- Qualcomm accused by EU of illegal behaviour
- Two probes launched - one on forced exclusivity, a second on predatory pricing
- Qualcomm’s activist investors are already urging that the company be split
Not for the first time, Qualcomm is embroiled in controversy over its competitive behaviour. It’s now being investigated by the EU Competition Commission into whether it’s using illegal tactics to shut its rivals out from the crucial baseband modem market where its technology is used in most of the world’s phones.
The commission is launching two probes. One to look at whether Qualcomm offered financial incentives to customers to buy baseband chips on condition that they bought from Qualcomm exclusively (that old chestnut). A second on whether Qualcomm engaged in "predatory pricing" to force competitors out of the market.
We’ve been here before. Back in 2009, Qualcomm finally shook off a two year probe from the EU into whether it was charging much too for its mobile phone intellectual property - then an integral part of the global 3G phone standards. It got away with it that time, but now the San Diego giant has ‘form’ and the world has changed - EU investigators are unlikely to be forgiving because the European political establishment is desperate to see European technology and European operators at the heart of next-generation, 5G technology, networks and services and the bulk of Europe's telecoms strategy seems to be aligned towards this end - up to and including a political reluctance to enforce strict network neutrality. Without ‘non-neutrality’ the telecoms industry has let it be known that it probably wouldn’t invest wholeheartedly in next generation networks.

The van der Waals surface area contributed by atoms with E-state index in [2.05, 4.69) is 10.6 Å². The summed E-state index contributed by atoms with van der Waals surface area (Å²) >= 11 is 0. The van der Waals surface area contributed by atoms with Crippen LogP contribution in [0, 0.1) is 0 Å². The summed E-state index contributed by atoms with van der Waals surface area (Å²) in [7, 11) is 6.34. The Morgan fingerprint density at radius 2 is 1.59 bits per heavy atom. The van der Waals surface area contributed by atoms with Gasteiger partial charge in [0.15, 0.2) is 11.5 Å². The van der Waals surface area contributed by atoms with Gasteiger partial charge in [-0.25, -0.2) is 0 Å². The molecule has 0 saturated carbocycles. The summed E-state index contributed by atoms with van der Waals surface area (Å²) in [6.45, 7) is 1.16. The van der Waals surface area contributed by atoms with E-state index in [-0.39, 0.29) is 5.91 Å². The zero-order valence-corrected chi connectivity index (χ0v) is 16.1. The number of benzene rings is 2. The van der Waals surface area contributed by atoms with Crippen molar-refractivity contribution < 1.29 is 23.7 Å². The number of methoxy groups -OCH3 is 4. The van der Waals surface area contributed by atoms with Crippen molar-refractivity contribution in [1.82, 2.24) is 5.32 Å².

The EU also has a tail wind from other regulators also taking umbrage at Qualcomm’s business methods: regulators in US, China, Japan and South Korea have all been probing Qualcomm’s licensing model and weighing up the power of its patents in mobile networks and communications devices.
But it’s also possible that all this investigation might end up pushing Qualcomm in the direction at least some of its shareholders want to see it go - there are moves afoot by activist Qualcomm investors to convince the board generally (and the still heavily involved family) that the company should be broken in two.
According to the Yankee Group’s Wally Swain, activist investors have been implying that the patents business in Qualcomm has been “subsidising the chip business. If so, already-sensitive competition authorities in many countries will want to investigate.”
However, Swain thinks that a separation would be regrettable and wonders out loud whether Qualcomm’s “stock price problems are of its own making or if they stem from an activist investor making proposals that most investors think would hurt the company in the medium and long term."
Either way, the separation of chips and patents, which are often seen now as separate businesses in IT, would probably go a long way to avoiding antitrust actions in the future.